So here it is: I’m not buying Moses bridges as racist or intentionally political. I’m not buying that artefacts in themselves can be political. I would allow that sometimes technology may be created for a political end; for me, political ends may more often be unintentional. Id’ think that the creators are many times self serving and their creations reflect their own needs which are not necessarily the needs of everyone else. Joerges talks about alternatives to control and contingency theory and speaks about thinking of artefacts as “expressive values” that induce nothing but indicate something and he suggests treating artefacts as boundary objects. To me this middle ground makes sense. But I also feel that the technology we choose has an effect on us. (423-424)

Neil Postman says, 'to a man with a pencil, everything looks like a list. To a man with a camera, everything looks like an image. To a man with a computer, everything looks like data” (Postman, 1993) To a certain extent, I agree with Postman here. We tend to see things through our own lens and our choice of media may influence the way we see things but I’m not about to go as far as to say that technology is the driver. We humans are in the driver’s seat and responsible for the political consequences of the technologies we develop.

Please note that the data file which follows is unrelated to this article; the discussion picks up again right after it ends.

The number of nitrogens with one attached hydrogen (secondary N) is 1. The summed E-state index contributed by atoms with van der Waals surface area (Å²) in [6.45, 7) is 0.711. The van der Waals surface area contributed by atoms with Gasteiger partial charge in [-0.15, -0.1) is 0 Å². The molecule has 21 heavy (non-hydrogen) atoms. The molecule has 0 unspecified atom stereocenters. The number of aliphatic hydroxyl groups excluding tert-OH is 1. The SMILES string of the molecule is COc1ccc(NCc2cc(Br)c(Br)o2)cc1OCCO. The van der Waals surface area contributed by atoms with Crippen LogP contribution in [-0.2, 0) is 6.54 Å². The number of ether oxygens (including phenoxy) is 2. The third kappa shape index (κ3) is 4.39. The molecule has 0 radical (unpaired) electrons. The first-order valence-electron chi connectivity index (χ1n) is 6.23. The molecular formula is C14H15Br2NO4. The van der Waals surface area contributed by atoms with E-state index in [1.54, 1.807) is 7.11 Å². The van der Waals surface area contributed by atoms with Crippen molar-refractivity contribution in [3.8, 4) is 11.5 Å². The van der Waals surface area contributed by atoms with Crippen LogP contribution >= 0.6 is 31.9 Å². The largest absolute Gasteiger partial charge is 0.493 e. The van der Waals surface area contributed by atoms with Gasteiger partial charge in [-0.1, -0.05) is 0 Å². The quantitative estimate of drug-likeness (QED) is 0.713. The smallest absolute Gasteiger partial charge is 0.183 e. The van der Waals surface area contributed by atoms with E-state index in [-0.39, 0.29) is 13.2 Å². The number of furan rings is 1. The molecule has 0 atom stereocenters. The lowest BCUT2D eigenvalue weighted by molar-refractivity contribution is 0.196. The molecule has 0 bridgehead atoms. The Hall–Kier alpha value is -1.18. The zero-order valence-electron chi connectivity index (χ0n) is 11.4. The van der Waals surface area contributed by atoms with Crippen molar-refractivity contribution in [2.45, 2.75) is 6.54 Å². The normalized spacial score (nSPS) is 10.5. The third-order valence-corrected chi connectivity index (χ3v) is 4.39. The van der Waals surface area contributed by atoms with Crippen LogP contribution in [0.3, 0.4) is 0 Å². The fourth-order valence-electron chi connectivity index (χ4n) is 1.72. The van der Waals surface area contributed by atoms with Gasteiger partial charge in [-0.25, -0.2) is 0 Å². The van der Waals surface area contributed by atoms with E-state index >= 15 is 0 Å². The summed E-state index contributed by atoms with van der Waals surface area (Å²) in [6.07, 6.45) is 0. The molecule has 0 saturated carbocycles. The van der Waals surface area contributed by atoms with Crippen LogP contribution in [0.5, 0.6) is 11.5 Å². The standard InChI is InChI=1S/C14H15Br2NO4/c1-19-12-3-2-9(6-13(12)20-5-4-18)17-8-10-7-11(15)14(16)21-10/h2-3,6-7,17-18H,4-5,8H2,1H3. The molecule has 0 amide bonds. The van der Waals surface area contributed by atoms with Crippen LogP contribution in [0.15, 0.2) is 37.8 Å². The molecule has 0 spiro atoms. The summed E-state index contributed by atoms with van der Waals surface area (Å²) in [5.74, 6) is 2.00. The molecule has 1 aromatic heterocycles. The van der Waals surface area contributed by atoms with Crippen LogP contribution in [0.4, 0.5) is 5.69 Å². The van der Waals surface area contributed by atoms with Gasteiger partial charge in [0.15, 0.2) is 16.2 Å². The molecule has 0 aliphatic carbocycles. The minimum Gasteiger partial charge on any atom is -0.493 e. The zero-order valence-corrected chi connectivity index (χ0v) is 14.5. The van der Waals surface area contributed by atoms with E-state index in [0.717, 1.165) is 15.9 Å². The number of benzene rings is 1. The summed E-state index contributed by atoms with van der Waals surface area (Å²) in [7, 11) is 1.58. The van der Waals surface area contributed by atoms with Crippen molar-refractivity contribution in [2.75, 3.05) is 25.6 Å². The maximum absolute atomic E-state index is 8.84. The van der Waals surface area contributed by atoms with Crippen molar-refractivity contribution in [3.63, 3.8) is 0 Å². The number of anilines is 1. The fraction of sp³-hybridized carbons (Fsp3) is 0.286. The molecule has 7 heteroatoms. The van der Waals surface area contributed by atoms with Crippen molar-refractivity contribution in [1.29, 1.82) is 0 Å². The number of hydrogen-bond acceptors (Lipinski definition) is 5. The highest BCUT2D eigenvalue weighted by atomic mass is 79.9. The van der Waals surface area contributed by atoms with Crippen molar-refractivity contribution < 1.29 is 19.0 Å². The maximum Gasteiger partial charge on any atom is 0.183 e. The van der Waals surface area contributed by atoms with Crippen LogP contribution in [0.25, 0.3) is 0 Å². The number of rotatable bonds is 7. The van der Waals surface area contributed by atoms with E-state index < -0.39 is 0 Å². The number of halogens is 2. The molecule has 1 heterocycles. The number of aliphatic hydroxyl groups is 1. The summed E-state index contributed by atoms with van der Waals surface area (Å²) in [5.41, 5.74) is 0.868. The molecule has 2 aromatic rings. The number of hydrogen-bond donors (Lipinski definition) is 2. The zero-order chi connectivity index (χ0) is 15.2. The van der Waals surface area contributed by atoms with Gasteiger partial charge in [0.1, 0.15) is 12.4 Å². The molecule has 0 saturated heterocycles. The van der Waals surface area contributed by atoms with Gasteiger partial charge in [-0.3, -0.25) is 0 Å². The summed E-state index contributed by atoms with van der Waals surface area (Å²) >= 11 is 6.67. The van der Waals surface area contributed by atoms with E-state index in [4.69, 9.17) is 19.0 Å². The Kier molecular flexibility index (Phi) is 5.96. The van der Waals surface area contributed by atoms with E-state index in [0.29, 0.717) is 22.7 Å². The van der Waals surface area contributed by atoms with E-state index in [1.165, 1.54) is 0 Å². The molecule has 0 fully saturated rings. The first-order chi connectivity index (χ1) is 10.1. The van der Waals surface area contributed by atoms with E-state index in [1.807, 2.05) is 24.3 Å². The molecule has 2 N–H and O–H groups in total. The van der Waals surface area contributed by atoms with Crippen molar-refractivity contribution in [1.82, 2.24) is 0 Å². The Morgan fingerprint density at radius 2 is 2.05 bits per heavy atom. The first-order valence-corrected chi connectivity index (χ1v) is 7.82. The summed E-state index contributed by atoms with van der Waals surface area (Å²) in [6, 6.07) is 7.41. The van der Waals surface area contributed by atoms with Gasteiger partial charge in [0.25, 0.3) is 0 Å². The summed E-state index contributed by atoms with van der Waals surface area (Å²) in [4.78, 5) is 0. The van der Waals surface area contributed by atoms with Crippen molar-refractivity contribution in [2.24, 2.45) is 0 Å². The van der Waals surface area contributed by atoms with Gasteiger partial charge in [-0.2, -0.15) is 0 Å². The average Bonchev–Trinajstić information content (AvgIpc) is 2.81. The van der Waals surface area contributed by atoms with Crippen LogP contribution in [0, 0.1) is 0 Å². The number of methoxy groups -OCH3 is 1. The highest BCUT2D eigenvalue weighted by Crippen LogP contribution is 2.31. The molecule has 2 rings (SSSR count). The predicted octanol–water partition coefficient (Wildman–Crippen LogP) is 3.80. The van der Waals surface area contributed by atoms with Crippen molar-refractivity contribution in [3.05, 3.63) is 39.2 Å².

What’s important for me in the arguments is to fight the entities who would seek to use our information and fight to ensure that what we have remains open and democratic.

The computer is neither good nor bad nor neutral; and it is certainly not the big bad bogeyman. The only bogeyman is the one we see in the mirror.


Chandler, D. (1995). Technological or media determinism, Retrieved from Prifysgol Aberystwyth University, The Media and Communications Studies Site.

Dibbel, J. (Nov, 2004). We pledge allegiance to the penguin. Wired. Retrieved from

Ensmenger, N. (July-Sept 2007). Computers as Ethical Artifacts, IEEE Annals of the History of Computing University of Pennsylvania (p 85-87). Retrieved from

Joerges, B. (June 1999). Do politics have artefacts? Social Studies of Science, London: Sage publications 411-31

Joerges, B. (1999) Scams cannot be busted: Reply to Woolgar & Cooper), Social Studies of Science, JSTOR, 29 (3) 450-457. Retrieved from

Postman, N. (1993). Technopoly: The surrender of culture to technology. New York: Vintage

Reed, L. (Dec,1958). I, pencil: My family tree as told to Leonard E. Read. The Freeman. Reprinted 1999 -Irvington-on-Hudson, NY: The Foundation for Economic Education, Inc. Retrieved from

Richtel, M. (June 6, 2010). Your brain on computers: Hooked on gadgets and paying a mental price, New York Times. Retrieved from

Social Determinism, Wikipedia. Retrieved from

Winner, L. (1986) The whale and the reactor: A search for limits in an age of high technology. “Do Artefacts have Politics?” Chicago: University of Chicago Press, 19-39.

Woolgar, S. & Cooper, G. Bridges and other Urban Legends in S&TS
Do Artefacts Have Ambivalence: Moses' Bridges, Winner's,Social Studies of Science 1999; 29; 433. Retrieved from

More Disrupting Class and Technology Fix

Karen Hamilton June 7, 2010

Perfectly Predictable and Perfectly Wrong

Computers in schools? Yes!